Today, Cybereason released new threat research highlighting a multi-year cyber espionage operation led by Winnti, a Chinese Advanced Persistent Threat (APT) group targeting technology and manufacturing companies across the US, Europe, and Asia to steal trade secrets.
Cybereason’s research also unveiled some of the core obfuscation techniques used by the attackers, such as using the Windows Common Log File System (CLFS) mechanism and NTFs transaction manipulations to conceal malicious payloads and evade detection by traditional security products.
While Winnti’s campaign primarily targeted technology and manufacturing companies, the techniques used by the attacker’s pose a risk to all enterprises, who need to be aware of the techniques used by the attackers to preven them from being exploited by other cyber gangs and APTs who want to steal intellectual property.
How Operation Cuckoo Bees worked
As mentioned above, during Operation Cuckoo Bees, most targets were compromised by exploiting Windows CLFS.
“Cybereason investigators discovered the initial infection vector that was used to compromise Winnti targets consisted of the exploitation of a popular ERP solution leveraging multiple vulnerabilities, some known and some that were unknown at the time of the exploitation,” said Senior Director, head of Threat Research at Cybereason, Assaf Dahan.
“The threat actors also used the logging framework Windows CLFS by abusing the CLFS undocumented file format, to stealthy store malicious payloads,” Dahan said.
In this case, the malicious payload was a previously undisclosed piece of malware called, Winnti malware, that had digitally-signed kernel-level rootkits and a multi-stage infection chain designed to avoid detection, so the attackers could collect information to use as part of future cyber attacks.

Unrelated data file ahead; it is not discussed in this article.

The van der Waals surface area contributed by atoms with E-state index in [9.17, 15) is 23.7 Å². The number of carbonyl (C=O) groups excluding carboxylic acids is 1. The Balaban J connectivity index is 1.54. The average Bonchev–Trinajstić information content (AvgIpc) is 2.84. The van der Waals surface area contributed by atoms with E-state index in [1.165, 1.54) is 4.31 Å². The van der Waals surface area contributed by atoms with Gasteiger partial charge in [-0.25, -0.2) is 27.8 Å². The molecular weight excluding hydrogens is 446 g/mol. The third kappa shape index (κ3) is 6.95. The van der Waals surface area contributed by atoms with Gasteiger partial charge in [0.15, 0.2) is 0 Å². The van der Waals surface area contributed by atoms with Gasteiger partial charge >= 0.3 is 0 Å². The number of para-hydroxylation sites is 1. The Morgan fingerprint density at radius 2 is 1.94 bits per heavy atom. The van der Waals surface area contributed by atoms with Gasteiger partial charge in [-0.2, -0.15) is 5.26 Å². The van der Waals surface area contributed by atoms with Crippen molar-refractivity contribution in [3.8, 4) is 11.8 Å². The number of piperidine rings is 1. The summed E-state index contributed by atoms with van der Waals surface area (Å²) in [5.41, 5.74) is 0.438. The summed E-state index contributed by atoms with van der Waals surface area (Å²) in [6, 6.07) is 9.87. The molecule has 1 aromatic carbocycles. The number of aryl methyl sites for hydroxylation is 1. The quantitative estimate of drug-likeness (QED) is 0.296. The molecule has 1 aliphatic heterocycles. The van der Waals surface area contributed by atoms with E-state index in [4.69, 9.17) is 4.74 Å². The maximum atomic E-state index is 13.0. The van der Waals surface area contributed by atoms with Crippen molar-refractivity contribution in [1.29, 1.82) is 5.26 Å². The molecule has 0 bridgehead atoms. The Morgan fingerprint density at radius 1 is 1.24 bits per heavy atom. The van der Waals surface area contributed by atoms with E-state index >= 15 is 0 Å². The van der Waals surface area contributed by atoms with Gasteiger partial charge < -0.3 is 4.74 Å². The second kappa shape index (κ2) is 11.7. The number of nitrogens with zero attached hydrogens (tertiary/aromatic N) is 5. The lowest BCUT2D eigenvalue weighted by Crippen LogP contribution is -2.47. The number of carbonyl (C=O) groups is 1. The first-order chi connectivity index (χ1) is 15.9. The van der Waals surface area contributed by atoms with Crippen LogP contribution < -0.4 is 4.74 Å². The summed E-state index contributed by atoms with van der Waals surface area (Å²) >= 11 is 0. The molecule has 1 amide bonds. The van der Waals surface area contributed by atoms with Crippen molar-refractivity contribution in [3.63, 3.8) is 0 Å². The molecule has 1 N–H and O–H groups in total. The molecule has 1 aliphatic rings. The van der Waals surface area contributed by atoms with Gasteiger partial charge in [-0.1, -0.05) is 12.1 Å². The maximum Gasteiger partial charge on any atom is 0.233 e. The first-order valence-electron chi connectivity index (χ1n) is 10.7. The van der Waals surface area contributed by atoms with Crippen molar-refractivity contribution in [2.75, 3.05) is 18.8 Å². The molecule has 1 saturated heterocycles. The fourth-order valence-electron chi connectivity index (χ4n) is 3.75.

The Reality of APT Threats
APT threats have become a growing concern for enterprises as more nation-states have sought to steal trade secrets and confidential information.
According to the FBI, since 2018 there have been over 1,000 cases of IP theft related to China’s espionage attempts targeting every sector.
More recently, earlier this year, CISA, the FBI, and the US Cyber Command Cyber National Mission Force (CNMF), the UK’s National Cyber Security Centre (NCSC-UK), and the National Security Agency released a statement outting the intelligence gathering activities of Iranian government-sponsored APT MuddyWater.
As these intelligence-gathering attacks become more common, organizations need to be prepared if they want to keep these sophisticated threat actors at bay.
Dahan recommends that organizations that want to defend against these threats follow MITRE and other best practice frameworks to ensure they have the visibility, detection, and remediation capabilities. It’s also critical to protect internet-facing assets and to have the capability to detect scanning activity and exploitation attempts.
“Organizations that are threat hunting in their environment around the clock increase their chances of tightening their security controls and increasing their overall security posture,” Dahan said.
Any unpatched systems or unprotected accounts will be used to gain entry into an enterprise environment, which highlights that organizations need to have a proactive patch management strategy in place, alongside threat detection technologies like XDR.
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